Political games at the HE Summit

I spent the first two days this week at the Higher Education summit in London. The conference brought together a wide range of delegates including vice-chancellors, other members of university executives and politicians.

The highlights of the first day were the presentations from Rick Trainor, Principal of Kings College and President of Universities UK, and David Lammy, now Minister for Higher Education and Intellectual Property. Rick Trainor opened by highlighting a study by UUK into the changing demographics in the UK. The number of 18 year olds will decline by 6% overall over the next ten years and, although the overall trend is for an increase thereafter this is purely because of an increase in England; numbers in Scotland and Wales will continue to fall. Although some of the decrease may be offset by increased immigration there are no reliable immigration statistics to use to predict the effect.

The changing demographics will affect institutions differently and consequently the sector will need to look at new markets such as increasing the number of mature and part-time students, CPD and increased partnerships with FE and Schools. Universities need to be proactive and flexible but need the support of policy makers in order to deliver. He warned against cutting student numbers and cutting the level of student funding, citing the cost of delivering an improved student experience.

Trainor encouraged increased support of technology based learning but noted that the investment had not been strong in recent years and that dissemination is poor. This is clearly an area where UCISA together with its sister organisations can assist. There is a need to offer virtual programmes world wide and move into the global market. UUK will be carrying out a study to analyse the potential competition.

He noted a number of risks. Certainly there is the risk that the current market turbulence may result in greater intervention by the Government; this should be discouraged. There is also a risk to institutions where policy decisions may have an unintended consequence for the sector (in the IT sector, the possible legislation to address illicit peer to peer filesharing has the potential for such an unintended impact). There will be pressure on the home market which will lead to greater emphasis on the international market. Consequently the impact of the points based immigration system should be scrutinised to ensure it does not detract from institutions’ recruitment operations.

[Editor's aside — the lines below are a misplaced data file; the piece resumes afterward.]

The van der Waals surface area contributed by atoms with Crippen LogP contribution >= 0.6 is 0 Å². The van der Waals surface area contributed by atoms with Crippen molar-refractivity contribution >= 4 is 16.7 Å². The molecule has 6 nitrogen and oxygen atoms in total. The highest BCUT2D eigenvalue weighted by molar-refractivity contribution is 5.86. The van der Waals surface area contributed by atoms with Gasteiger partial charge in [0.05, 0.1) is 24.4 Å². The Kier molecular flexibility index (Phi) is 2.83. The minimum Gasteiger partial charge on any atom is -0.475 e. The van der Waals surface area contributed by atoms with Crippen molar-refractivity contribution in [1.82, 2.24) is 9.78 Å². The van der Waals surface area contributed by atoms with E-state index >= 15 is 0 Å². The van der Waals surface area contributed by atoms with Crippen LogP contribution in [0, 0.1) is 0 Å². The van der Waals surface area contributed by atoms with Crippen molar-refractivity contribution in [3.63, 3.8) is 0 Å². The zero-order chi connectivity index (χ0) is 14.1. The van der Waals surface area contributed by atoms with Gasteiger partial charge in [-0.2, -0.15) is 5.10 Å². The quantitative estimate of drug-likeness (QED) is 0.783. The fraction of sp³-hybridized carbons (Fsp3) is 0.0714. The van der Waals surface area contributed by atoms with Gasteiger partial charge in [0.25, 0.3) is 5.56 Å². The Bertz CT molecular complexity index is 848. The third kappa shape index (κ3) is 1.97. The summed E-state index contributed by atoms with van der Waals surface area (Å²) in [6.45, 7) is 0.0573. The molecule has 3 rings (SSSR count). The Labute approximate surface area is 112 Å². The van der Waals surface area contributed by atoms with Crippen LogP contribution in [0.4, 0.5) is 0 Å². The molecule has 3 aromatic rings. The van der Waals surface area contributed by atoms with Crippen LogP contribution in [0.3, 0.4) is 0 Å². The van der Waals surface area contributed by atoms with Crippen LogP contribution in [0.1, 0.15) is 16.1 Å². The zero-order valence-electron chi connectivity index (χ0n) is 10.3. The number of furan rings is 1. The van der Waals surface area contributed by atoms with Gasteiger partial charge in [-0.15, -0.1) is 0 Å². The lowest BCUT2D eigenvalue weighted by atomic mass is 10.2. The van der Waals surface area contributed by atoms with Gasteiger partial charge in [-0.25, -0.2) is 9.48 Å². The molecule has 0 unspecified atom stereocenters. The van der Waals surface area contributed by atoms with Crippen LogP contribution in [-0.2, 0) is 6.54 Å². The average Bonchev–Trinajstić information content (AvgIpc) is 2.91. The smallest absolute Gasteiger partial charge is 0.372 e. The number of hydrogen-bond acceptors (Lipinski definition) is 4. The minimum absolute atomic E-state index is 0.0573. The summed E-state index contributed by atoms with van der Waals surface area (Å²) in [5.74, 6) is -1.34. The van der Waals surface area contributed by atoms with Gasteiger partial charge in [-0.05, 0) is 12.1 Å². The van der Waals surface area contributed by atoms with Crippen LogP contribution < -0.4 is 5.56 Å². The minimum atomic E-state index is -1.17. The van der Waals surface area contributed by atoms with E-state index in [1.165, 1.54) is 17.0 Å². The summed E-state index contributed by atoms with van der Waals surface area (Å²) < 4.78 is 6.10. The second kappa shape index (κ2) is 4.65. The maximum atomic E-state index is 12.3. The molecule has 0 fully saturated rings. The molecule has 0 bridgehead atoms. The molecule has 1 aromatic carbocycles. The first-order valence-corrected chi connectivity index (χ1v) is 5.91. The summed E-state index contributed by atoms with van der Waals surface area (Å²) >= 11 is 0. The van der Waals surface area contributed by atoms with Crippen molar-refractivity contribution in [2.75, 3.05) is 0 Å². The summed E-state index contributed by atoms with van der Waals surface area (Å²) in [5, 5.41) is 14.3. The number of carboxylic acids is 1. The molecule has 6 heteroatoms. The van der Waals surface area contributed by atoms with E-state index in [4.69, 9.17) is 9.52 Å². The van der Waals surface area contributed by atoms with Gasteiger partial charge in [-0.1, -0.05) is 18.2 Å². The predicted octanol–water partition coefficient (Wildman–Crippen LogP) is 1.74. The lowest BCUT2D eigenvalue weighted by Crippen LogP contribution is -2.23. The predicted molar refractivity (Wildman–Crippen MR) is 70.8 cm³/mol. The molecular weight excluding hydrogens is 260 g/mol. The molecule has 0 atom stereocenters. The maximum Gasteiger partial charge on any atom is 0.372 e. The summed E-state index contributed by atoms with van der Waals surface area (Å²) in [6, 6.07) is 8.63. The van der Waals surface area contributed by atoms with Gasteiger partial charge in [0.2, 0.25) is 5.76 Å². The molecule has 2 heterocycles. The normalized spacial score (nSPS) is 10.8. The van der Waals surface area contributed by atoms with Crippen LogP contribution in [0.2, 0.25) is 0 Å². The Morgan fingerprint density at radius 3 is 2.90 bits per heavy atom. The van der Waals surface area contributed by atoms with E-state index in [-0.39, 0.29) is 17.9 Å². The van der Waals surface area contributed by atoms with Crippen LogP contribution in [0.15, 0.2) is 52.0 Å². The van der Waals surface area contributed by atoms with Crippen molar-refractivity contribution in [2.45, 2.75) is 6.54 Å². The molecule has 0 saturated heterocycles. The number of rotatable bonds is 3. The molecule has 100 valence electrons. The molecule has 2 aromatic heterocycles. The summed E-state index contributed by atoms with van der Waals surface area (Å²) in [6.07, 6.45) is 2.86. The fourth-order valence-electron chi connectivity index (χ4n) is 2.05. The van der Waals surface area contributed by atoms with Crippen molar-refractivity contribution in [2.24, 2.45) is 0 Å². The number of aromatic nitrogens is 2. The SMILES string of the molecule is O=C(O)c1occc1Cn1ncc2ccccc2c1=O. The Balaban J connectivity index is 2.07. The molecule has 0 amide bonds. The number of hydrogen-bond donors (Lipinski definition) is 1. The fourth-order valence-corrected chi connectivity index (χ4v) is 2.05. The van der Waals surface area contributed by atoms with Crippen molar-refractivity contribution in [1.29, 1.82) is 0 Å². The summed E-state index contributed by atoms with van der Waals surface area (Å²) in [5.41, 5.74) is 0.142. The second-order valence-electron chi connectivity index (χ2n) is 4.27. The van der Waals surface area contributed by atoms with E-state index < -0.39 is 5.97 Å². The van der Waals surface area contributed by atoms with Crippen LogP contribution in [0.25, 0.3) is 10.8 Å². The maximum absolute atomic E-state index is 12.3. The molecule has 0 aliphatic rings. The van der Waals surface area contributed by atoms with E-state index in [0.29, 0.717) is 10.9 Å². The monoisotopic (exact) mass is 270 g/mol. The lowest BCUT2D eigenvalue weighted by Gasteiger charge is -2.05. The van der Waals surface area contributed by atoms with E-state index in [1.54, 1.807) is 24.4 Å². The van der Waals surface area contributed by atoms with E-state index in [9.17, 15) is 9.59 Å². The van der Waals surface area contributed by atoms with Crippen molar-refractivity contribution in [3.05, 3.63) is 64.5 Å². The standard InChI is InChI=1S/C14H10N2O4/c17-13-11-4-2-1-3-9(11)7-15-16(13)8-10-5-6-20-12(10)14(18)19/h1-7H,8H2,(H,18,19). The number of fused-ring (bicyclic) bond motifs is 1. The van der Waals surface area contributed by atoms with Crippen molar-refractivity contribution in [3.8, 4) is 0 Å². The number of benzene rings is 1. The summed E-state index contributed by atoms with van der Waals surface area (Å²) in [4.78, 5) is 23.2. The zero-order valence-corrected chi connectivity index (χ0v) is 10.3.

He concluded by noting the impact of the divergent policies on HE within the UK. These have resulted in disparate levels of funding and resourcing in the four home nations. There is a need for an integrated policy across the UK – the review of higher education instigated by John Denham needs to avoid focussing on England and focus on the whole of the UK.

David Lammy noted that there were already some trends emerging as a result of the discussion on the Denham review. Universities need to have a role in the key areas of life engaging both with local economies as well as with national and global aspects. They need to focus on diversity and be increasingly flexible. He stressed the need for university management to deliver on strategies and manage their institutions well – what he didn’t say was whether the Government would resist the temptation to intervene in the sector. The fees review will follow the conclusion of the review of the sector overall. Although it is likely that it will start in 2009 it will not conclude this year and probably not before the next election. So I would assess that there will not be any lifting of the fee cap until some time into the next decade (2013 was suggested).

He highlighted the achievements of the widening participation agenda, particularly the rise in acceptance of university places from the lower socio-economic groups. He also praised the work of the Aim Higher programme and the work of institutions to encourage participation. He saw the building of strong relationships and partnerships across the education sector as the key to continuing to improve access; those in schools that encourage progression are most likely to do best. However fairer access to universities needs to be matched by fairer access to the graduate professions.

Lammy largely focussed on the area of widening participation. Whilst it is a key plank in the Government strategy it was disappointing that he chose not to respond to the points Rick Trainor raised in his address. He is, however, still relatively new to the job – a similar exchange next year may be a better time to judge him.


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